Research ArticleBRAIN HEMORRHAGE

Therapeutic targeting of oxygen-sensing prolyl hydroxylases abrogates ATF4-dependent neuronal death and improves outcomes after brain hemorrhage in several rodent models

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Science Translational Medicine  02 Mar 2016:
Vol. 8, Issue 328, pp. 328ra29
DOI: 10.1126/scitranslmed.aac6008

Beating back damage from brain bleeding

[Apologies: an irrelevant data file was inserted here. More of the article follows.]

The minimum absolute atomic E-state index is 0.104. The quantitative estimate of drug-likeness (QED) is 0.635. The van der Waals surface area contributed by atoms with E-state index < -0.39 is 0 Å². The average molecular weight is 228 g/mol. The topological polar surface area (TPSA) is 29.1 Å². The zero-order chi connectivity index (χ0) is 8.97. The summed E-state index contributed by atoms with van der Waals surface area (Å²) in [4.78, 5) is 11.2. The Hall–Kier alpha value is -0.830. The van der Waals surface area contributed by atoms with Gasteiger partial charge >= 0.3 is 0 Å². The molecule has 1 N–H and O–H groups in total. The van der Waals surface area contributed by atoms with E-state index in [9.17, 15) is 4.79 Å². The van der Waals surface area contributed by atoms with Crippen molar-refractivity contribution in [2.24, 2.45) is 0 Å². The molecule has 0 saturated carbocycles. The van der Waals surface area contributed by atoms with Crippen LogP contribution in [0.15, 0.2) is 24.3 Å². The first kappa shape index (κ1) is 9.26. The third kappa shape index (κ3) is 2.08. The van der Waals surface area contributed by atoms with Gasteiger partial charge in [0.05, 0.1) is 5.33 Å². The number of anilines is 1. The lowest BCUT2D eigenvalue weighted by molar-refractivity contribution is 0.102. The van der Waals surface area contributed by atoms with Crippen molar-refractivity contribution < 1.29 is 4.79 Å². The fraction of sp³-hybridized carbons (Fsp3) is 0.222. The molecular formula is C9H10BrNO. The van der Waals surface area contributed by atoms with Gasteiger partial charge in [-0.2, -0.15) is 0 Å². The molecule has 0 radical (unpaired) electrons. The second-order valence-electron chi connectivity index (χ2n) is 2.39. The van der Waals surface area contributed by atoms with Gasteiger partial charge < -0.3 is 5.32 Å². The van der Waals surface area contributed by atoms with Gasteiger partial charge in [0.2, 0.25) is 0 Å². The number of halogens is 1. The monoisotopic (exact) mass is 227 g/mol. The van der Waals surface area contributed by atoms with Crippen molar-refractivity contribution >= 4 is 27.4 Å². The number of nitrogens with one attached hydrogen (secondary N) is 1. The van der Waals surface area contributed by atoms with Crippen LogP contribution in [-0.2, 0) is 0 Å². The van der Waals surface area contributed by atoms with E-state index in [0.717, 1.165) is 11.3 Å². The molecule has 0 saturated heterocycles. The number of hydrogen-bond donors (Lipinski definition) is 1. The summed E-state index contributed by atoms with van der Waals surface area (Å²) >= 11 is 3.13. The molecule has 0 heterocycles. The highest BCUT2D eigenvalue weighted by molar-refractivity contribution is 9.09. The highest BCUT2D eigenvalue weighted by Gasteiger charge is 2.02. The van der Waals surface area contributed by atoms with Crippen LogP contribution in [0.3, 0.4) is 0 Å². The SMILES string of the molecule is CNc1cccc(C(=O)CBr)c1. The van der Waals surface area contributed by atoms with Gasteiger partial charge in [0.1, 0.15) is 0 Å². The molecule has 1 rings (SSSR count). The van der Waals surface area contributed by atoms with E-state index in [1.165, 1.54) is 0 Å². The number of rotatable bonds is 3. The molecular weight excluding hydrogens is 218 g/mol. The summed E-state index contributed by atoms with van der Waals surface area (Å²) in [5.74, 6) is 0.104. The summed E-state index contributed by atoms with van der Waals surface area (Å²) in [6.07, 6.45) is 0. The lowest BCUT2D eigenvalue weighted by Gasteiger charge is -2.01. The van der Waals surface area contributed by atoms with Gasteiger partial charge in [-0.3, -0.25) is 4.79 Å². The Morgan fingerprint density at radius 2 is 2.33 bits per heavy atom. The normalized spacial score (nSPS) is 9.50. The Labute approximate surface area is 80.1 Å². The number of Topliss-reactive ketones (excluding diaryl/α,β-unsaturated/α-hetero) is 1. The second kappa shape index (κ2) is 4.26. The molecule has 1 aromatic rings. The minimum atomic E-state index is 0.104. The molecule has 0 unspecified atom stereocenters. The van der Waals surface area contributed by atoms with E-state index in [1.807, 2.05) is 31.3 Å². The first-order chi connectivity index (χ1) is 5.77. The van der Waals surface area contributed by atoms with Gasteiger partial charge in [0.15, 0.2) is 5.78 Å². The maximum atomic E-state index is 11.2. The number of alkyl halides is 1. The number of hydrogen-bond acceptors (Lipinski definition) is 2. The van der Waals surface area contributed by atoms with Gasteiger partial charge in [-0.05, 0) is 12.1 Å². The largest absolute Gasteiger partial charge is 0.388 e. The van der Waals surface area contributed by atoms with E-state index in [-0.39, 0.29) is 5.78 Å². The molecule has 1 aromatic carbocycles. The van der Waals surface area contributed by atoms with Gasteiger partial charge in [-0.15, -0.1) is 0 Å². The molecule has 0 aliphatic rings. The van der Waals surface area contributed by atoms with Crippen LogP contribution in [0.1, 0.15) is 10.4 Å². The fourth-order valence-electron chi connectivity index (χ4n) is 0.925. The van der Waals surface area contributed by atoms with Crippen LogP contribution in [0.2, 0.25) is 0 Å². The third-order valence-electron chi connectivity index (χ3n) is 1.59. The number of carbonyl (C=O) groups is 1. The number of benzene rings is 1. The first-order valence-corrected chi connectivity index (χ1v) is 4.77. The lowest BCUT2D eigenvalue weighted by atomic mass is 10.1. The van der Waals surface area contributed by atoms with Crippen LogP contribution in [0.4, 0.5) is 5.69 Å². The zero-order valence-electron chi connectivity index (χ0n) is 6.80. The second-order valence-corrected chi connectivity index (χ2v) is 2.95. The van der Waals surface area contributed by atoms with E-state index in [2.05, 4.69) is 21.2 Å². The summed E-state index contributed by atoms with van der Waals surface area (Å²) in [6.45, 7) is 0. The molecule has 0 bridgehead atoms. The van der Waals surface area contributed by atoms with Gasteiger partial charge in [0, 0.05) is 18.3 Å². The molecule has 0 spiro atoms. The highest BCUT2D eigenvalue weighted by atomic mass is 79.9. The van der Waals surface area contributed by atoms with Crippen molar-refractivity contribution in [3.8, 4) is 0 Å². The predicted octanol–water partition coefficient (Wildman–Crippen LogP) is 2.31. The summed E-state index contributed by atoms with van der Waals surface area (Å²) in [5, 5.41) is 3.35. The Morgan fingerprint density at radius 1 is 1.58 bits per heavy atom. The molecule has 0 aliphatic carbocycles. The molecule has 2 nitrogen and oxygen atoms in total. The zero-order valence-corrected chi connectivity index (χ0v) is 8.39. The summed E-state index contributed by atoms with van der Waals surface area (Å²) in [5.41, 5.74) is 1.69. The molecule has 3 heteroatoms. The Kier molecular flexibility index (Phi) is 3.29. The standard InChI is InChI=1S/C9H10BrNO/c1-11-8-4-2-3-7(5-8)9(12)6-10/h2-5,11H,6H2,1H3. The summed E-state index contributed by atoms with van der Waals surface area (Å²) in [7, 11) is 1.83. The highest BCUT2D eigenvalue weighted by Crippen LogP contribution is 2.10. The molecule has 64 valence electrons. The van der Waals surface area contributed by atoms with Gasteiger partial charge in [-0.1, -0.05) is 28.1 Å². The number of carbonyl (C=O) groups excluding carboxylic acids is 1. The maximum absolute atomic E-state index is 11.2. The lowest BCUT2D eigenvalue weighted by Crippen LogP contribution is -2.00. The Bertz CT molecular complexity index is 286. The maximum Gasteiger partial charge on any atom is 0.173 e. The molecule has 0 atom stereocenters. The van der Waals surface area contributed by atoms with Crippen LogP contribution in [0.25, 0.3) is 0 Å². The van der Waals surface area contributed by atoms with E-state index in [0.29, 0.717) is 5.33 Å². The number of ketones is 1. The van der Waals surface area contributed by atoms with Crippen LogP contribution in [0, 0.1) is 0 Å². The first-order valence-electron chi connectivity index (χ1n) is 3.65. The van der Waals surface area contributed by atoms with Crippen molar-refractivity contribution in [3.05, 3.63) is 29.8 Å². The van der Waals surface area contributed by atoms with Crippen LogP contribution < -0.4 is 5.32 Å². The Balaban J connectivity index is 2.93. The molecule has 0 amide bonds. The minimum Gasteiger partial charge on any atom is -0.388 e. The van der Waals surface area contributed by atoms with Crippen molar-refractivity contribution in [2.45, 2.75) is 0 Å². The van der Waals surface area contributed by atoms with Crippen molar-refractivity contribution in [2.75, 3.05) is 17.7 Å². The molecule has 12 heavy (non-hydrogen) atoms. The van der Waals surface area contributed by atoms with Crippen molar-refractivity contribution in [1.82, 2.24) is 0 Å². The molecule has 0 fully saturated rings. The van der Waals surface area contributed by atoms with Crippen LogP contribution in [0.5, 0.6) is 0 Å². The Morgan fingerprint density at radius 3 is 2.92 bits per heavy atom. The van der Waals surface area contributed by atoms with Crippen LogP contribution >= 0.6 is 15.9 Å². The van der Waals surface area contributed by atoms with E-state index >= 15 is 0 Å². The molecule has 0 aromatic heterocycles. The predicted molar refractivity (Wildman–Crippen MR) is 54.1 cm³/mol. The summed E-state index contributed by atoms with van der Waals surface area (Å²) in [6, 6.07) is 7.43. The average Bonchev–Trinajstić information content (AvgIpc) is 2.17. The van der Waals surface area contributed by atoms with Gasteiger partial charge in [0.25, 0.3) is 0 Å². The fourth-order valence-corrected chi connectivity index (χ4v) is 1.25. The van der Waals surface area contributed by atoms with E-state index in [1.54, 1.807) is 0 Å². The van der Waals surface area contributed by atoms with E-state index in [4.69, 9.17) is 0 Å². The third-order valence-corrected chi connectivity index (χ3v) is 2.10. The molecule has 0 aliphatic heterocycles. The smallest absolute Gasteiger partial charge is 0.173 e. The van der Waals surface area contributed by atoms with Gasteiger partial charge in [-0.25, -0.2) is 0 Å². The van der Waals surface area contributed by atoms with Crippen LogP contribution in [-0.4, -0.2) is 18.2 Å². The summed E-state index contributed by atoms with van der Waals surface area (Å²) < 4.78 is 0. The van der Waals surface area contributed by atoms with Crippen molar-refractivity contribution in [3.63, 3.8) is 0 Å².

Brain bleeding is associated with stroke, anticoagulant use, amyloid angiopathy, and brain trauma. Blood in the brain leads to the deposition of toxic iron, and as expected, chelators of iron can enhance functional recovery after stroke. Here, Karuppagounder et al. show that iron chelators protect from a bleeding stroke not by binding all iron but rather by targeting a small family of iron-containing enzymes, the hypoxia-inducible factor prolyl hydroxylases. The target enzymes are oxygen sensors that, when inhibited, engage a broad homeostatic response to low oxygen and oxidative stress. The authors characterize and validate a selective, brain-penetrant inhibitor of brain oxygen sensors, which they call adaptaquin, as a new candidate treatment for brain bleeding in several rodent models. Protective doses of adaptaquin were used in combination with unbiased RNA profiling to identify an unexpected hypoxia-inducible factor–independent pathway mediated by the prodeath transcription factor ATF4.

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